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Reviews for The Wager

by David Grann

Book list
From Booklist, Copyright © American Library Association. Used with permission.

A new account of the Wager Mutiny, in which a shipwrecked and starving British naval crew abandoned their captain on a desolate Patagonian island, emphasizes the extreme hardships routinely faced by eighteenth-century seafarers as well as the historical resonance of the dramatic 1741 event. On a secret mission to liberate Spanish galleons of their gold, the 28-gun HMS Wager was separated from the rest of its squadron rounding Cape Horn in a massive storm. Beset by typhus, scurvy, and navigational problems, the ship struck rocks, stranding its beleaguered crew on a remote island in Chilean Patagonia. In the months that followed, harsh conditions and meager provisions would test storied British naval discipline. Captain David Cheap, who had spent a lifetime at sea but was new in his rank, ruthlessly managed the group’s larder. A dispute with gunner John Bulkley over a risky plan to sail a makeshift craft back home through the Strait of Magellan turned violent. A few bedraggled sailors would find their way back to civilization, prompting high-stakes courts-martial and sensational accounts in the British press. Grann (Killers of the Flower Moon, 2017) vividly narrates a nearly forgotten incident with an eye for each character’s personal stakes while also reminding readers of the imperialist context prompting the misadventure.HIGH-DEMAND BACKSTORY: Best-selling Grann is a top nonfiction author, and the drama of this tale along with an in-the-works major film adaptation, reportedly to be directed by Martin Scorsese and starring Leonardo DiCaprio, will inspire even more interest.

Publishers Weekly
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Bestseller Grann (Killers of the Flower Moon) delivers a concise and riveting account of the HMS Wager, a British man-of-war that ran aground on a barren island off the Chilean coast of Patagonia in 1741. Part of a squadron sent to capture a treasure-laden Spanish galleon during the War of Jenkins’ Ear, the Wager became separated from the other ships while rounding Cape Horn and wrecked several weeks later. The starving crew soon disintegrated into rival factions, including one led by gunner John Bulkeley, who became increasingly critical of Capt. David Cheap. Five months after they’d been marooned, Bulkeley and 80 other crew members commandeered the Wager’s longboat and two other small vessels and set sail for Brazil, abandoning Cheap and his few remaining loyalists to their fate. Fewer than half of Bulkeley’s group survived their nearly 3,000-mile journey through the Strait of Magellan and up the coast of Argentina, but he was treated as a hero, until Cheap miraculously appeared back in England and accused him of mutiny. Though the showdown between Cheap and Bulkeley is somewhat anticlimactic, Grann packs the narrative with fascinating details about life at sea—from scurvy-induced delirium to the mechanics of loading and firing a cannon—and makes excellent use of primary sources, including a firsthand account by 16-year-old midshipman John Byron, grandfather of the poet Lord Byron. Armchair adventurers will be enthralled. (Apr.)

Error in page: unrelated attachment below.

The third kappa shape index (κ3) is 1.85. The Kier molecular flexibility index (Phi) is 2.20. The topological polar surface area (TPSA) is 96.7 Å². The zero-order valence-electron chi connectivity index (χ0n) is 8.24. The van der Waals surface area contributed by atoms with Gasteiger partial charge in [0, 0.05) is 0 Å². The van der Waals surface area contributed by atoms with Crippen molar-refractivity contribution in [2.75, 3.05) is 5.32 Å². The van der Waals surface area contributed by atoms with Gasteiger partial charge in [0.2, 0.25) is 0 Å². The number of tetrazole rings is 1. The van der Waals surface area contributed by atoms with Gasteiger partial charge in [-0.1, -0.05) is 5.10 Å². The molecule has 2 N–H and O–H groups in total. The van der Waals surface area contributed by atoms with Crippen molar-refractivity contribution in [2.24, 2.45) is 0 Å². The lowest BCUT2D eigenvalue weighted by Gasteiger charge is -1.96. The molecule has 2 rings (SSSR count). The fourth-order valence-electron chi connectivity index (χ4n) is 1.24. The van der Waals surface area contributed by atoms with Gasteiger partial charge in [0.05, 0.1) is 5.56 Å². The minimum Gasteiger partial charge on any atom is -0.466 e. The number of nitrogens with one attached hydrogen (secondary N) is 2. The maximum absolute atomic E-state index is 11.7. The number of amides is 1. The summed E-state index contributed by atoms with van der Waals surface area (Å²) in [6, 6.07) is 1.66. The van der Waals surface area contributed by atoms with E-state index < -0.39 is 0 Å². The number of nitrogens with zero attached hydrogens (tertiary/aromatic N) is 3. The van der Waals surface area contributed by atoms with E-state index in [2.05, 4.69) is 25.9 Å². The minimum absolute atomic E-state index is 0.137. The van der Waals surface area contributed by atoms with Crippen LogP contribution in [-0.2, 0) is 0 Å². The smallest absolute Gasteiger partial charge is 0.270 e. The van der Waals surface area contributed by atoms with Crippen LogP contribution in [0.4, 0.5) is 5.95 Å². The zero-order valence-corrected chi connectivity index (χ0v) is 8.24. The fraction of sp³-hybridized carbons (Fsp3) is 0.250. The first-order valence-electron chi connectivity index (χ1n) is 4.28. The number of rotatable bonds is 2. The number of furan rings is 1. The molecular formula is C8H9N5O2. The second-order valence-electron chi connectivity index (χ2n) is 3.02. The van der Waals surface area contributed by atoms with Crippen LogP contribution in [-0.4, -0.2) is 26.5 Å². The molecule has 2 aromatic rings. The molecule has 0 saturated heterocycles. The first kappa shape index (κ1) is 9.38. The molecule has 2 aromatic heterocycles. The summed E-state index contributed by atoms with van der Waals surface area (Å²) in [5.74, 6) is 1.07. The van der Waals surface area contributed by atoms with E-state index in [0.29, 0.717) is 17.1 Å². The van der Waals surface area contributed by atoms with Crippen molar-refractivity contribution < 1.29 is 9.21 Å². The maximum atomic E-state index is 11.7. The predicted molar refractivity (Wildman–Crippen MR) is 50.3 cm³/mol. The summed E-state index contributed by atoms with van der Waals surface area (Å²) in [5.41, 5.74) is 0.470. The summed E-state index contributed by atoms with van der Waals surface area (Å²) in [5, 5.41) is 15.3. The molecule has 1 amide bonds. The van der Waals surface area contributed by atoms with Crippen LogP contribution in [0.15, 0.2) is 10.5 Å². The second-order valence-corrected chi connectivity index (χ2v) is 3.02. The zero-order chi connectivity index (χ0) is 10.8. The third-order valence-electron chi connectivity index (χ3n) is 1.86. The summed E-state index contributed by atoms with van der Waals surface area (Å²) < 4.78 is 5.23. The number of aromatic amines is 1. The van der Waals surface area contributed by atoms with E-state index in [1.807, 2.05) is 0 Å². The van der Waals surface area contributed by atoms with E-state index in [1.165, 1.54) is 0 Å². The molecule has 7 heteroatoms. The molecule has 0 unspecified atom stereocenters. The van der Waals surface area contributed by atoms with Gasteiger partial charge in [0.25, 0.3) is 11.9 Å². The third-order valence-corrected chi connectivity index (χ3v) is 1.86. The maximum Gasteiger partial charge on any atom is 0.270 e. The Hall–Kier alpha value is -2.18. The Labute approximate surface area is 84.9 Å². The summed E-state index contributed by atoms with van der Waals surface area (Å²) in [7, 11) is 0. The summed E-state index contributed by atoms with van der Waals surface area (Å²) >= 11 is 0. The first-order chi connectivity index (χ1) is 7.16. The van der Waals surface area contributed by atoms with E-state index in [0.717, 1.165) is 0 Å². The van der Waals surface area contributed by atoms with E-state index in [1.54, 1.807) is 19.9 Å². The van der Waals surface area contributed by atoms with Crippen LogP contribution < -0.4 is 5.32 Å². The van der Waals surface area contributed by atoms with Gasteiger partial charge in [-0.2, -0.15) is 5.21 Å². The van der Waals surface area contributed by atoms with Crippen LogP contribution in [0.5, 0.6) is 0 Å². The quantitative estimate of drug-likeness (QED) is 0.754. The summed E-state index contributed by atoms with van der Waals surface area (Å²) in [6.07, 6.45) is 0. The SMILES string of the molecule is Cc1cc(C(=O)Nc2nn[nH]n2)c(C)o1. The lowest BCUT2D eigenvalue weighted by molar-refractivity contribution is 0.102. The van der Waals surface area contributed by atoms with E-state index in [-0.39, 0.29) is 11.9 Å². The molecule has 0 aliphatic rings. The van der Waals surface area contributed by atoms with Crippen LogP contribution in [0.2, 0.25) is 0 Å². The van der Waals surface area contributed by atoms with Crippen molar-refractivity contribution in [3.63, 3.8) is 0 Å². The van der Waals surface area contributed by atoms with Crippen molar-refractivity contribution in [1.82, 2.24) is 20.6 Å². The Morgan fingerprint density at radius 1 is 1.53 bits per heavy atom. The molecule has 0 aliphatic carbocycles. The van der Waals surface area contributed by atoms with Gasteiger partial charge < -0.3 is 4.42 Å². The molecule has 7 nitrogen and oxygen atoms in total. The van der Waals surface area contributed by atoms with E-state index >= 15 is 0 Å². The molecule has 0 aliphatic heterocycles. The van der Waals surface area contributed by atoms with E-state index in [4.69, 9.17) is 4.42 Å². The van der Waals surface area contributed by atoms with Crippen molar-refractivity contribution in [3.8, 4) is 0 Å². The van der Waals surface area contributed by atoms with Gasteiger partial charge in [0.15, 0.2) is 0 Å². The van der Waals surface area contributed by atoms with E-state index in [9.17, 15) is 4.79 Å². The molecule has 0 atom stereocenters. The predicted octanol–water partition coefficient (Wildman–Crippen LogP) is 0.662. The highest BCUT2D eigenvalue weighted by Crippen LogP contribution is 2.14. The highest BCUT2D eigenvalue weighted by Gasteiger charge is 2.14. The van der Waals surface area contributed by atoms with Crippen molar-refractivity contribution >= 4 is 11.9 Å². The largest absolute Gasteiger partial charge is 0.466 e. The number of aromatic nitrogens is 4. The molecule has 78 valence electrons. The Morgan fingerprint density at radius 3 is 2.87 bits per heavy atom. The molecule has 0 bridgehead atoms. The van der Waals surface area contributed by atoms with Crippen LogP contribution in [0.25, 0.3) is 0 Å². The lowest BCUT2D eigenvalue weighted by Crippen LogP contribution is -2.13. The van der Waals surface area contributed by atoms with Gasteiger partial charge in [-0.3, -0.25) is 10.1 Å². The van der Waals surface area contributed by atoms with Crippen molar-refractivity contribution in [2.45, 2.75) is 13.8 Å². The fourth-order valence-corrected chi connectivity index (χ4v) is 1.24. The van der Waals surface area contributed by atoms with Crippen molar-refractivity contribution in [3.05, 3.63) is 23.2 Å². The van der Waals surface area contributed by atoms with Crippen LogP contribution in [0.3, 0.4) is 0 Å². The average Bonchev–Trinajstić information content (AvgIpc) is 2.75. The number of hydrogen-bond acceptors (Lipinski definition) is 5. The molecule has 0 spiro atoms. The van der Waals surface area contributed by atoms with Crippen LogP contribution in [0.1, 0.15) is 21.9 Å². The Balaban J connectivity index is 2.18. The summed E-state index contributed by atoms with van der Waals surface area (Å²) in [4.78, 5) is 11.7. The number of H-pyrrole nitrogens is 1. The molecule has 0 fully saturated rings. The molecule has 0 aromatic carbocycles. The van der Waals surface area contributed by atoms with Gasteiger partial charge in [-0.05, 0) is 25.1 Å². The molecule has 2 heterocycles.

Copyright © Kirkus Reviews, used with permission.

The author of Killers of the Flower Moon and The Lost City of Z returns with a rousing story of a maritime scandal. In 1741, the British vessel the Wager, pressed into service during England’s war with Spain, was shipwrecked in a storm off the coast of Patagonia while chasing a silver-laden Spanish galleon. Though initially part of a fleet, by the time of the shipwreck, the Wager stood alone, and many of its 250 crew members already had succumbed to injury, illness, starvation, or drowning. More than half survived the wreckage only to find themselves stranded on a desolate island. Drawing on a trove of firsthand accounts—logbooks, correspondence, diaries, court-martial testimony, and Admiralty and government records—Grann mounts a chilling, vibrant narrative of a grim maritime tragedy and its dramatic aftermath. Central to his populous cast of seamen are David Cheap, who, through a twist of fate, became captain of the Wager; Commodore George Anson, who had made Cheap his protégé; formidable gunner John Bulkeley; and midshipman John Byron, grandfather of the poet. Life onboard an 18th-century ship was perilous, as Grann amply shows. Threats included wild weather, enemy fire, scurvy and typhus, insurrection, and even mutiny. On the island, Cheap struggled to maintain authority as factions developed and violence erupted, until a group of survivors left—without Cheap—in rude makeshift boats. Of that group, 29 castaways later washed up on the coast of Brazil, where they spent more than two years in Spanish captivity; and three castaways, including Cheap, landed on the shores of Chile, where they, too, were held for years by the Spanish. Each group of survivors eventually returned to England, where they offered vastly different versions of what had occurred; most disturbingly, each accused the other of mutiny, a crime punishable by hanging. Recounting the tumultuous events in tense detail, Grann sets the Wager episode in the context of European imperialism as much as the wrath of the sea. A brisk, absorbing history and a no-brainer for fans of the author’s suspenseful historical thrillers. Copyright © Kirkus Reviews, used with permission.